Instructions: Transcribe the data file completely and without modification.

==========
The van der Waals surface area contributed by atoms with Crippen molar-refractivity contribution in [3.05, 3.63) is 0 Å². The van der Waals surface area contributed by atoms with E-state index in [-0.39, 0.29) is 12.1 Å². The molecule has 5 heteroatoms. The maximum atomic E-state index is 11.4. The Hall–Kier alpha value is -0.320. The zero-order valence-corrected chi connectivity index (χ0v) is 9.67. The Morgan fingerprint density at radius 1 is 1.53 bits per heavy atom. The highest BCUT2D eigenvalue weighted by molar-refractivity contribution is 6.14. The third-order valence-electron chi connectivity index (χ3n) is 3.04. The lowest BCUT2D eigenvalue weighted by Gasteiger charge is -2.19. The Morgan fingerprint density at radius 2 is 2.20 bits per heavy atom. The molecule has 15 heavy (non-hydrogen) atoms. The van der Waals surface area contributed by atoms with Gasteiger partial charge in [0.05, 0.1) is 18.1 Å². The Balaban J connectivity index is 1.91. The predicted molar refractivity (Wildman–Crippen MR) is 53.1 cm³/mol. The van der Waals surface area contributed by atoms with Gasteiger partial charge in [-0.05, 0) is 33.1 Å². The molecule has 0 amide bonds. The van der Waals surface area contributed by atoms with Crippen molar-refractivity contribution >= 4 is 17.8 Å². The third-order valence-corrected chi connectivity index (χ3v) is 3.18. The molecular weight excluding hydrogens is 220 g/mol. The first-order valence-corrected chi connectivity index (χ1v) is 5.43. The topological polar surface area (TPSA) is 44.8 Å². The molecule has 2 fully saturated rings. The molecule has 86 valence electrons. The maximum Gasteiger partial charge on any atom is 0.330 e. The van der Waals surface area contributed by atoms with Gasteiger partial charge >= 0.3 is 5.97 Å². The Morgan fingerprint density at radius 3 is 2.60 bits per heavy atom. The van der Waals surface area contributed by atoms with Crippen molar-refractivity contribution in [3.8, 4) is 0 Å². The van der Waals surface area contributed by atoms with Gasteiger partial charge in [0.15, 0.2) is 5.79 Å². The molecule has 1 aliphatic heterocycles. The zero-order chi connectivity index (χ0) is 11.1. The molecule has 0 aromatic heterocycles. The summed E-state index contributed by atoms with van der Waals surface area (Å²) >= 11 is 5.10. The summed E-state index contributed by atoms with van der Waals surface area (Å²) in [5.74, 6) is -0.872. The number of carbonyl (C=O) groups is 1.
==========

The van der Waals surface area contributed by atoms with Crippen molar-refractivity contribution in [3.05, 3.63) is 0 Å². The van der Waals surface area contributed by atoms with E-state index in [-0.39, 0.29) is 12.1 Å². The molecule has 5 heteroatoms. The maximum atomic E-state index is 11.4. The Hall–Kier alpha value is -0.320. The zero-order valence-corrected chi connectivity index (χ0v) is 9.67. The Morgan fingerprint density at radius 1 is 1.53 bits per heavy atom. The highest BCUT2D eigenvalue weighted by molar-refractivity contribution is 6.14. The third-order valence-electron chi connectivity index (χ3n) is 3.04. The lowest BCUT2D eigenvalue weighted by Gasteiger charge is -2.19. The Morgan fingerprint density at radius 2 is 2.20 bits per heavy atom. The molecule has 15 heavy (non-hydrogen) atoms. The van der Waals surface area contributed by atoms with Gasteiger partial charge in [0.05, 0.1) is 18.1 Å². The Balaban J connectivity index is 1.91. The predicted molar refractivity (Wildman–Crippen MR) is 53.1 cm³/mol. The van der Waals surface area contributed by atoms with Gasteiger partial charge in [-0.05, 0) is 33.1 Å². The molecule has 0 amide bonds. The van der Waals surface area contributed by atoms with Crippen molar-refractivity contribution >= 4 is 17.8 Å². The third-order valence-corrected chi connectivity index (χ3v) is 3.18. The molecular weight excluding hydrogens is 220 g/mol. The first-order valence-corrected chi connectivity index (χ1v) is 5.43. The topological polar surface area (TPSA) is 44.8 Å². The molecule has 2 fully saturated rings. The molecule has 86 valence electrons. The maximum Gasteiger partial charge on any atom is 0.330 e. The van der Waals surface area contributed by atoms with Gasteiger partial charge >= 0.3 is 5.97 Å². The Morgan fingerprint density at radius 3 is 2.60 bits per heavy atom. The van der Waals surface area contributed by atoms with Crippen molar-refractivity contribution in [3.8, 4) is 0 Å². The van der Waals surface area contributed by atoms with Gasteiger partial charge in [0.15, 0.2) is 5.79 Å². The molecule has 1 aliphatic heterocycles. The zero-order chi connectivity index (χ0) is 11.1. The molecule has 0 aromatic heterocycles. The summed E-state index contributed by atoms with van der Waals surface area (Å²) >= 11 is 5.10. The summed E-state index contributed by atoms with van der Waals surface area (Å²) in [5.74, 6) is -0.872. The number of carbonyl (C=O) groups is 1.